Yet, it is important to stress here that the status quo in Rakhine State is unsustainable. Without a pathway to citizenship or the UN designating the state a protectorate, the Rohingya may well be driven to extinction over the next decade, or resort to a bloody and protracted civil war not unlike the Tamil Tigers in Sri Lanka.

If this deal is not caveated by a framework that provides the Rohingya freedom of movement, legal status and enhanced employment prospects, Myanmar risks up-scaling the limited insurgency to multi-pronged, countrywide terrorism. We must not forget that despite the recent diminution in their global appeal after being routed in Syria and Iraq, the Islamic State is always on the lookout for opportunities to rebound.

Put another way, Myanmar could lose far more by sustaining its military operations against the Rohingya than by finding means to ameliorate the situation. For one, if they’re not legalised and consequently remain outside the justice system, Rohingya will have no compulsion to hand over the insurgents who they view as heroes. Also, without legalising their ownership of land, Myanmar continues to deprive itself of tax revenues the Rohingya would otherwise pay, and which would incentivise them to protect the local ecology.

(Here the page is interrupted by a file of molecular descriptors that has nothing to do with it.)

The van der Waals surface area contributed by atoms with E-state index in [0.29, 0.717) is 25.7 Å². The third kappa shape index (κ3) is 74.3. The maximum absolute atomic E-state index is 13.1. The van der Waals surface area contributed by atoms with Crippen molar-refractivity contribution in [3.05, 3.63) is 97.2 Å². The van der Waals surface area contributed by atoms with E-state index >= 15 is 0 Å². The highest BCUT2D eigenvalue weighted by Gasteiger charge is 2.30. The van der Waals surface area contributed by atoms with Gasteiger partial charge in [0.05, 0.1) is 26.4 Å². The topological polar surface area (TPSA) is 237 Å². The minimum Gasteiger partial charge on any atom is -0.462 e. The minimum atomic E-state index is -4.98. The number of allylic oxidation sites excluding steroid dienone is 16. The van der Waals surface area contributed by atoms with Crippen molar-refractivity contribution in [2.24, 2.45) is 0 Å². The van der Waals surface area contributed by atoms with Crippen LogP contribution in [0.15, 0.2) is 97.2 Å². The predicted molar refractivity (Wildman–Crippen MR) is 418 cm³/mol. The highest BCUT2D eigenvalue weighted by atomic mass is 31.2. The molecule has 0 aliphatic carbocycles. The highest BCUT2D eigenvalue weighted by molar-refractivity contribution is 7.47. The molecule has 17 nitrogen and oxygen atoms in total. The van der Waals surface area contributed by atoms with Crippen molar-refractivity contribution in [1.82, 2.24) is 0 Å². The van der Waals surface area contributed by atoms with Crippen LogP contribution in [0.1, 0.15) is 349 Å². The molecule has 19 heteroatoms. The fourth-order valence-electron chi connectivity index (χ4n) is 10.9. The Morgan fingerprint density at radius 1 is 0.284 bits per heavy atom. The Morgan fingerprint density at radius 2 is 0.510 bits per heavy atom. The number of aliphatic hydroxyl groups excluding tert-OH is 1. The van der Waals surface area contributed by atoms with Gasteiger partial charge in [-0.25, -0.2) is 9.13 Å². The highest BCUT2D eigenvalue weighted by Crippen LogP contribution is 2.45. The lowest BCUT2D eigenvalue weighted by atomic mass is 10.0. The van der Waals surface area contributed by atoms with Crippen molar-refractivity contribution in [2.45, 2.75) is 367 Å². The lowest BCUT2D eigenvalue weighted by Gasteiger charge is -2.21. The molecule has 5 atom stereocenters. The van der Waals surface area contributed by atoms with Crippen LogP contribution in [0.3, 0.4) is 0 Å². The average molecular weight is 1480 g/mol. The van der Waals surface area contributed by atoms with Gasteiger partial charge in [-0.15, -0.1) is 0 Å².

Additionally, if they cannot access adequate healthcare facilities, the Rohingya may unwittingly incubate and spread deadly contagions that could activate nationwide epidemics. And finally, if they are deprived of education and employment opportunities, then future generations will inevitably embrace organised crime or the violent extremism of the IS and al-Qaeda.

When saner heads prevail in Myanmar, it will realise the potential cost in blood and treasure required to tame the large-scale insurgency that looms near is best avoided by appeasement. Before the Rohingya are forced to pick up arms en masse to protect themselves, it behooves Su Kyi to broker an armistice and explore means to mainstream them into society. It’s time for her to re-earn that prize.

The writer is an Ipoh-based independent journalist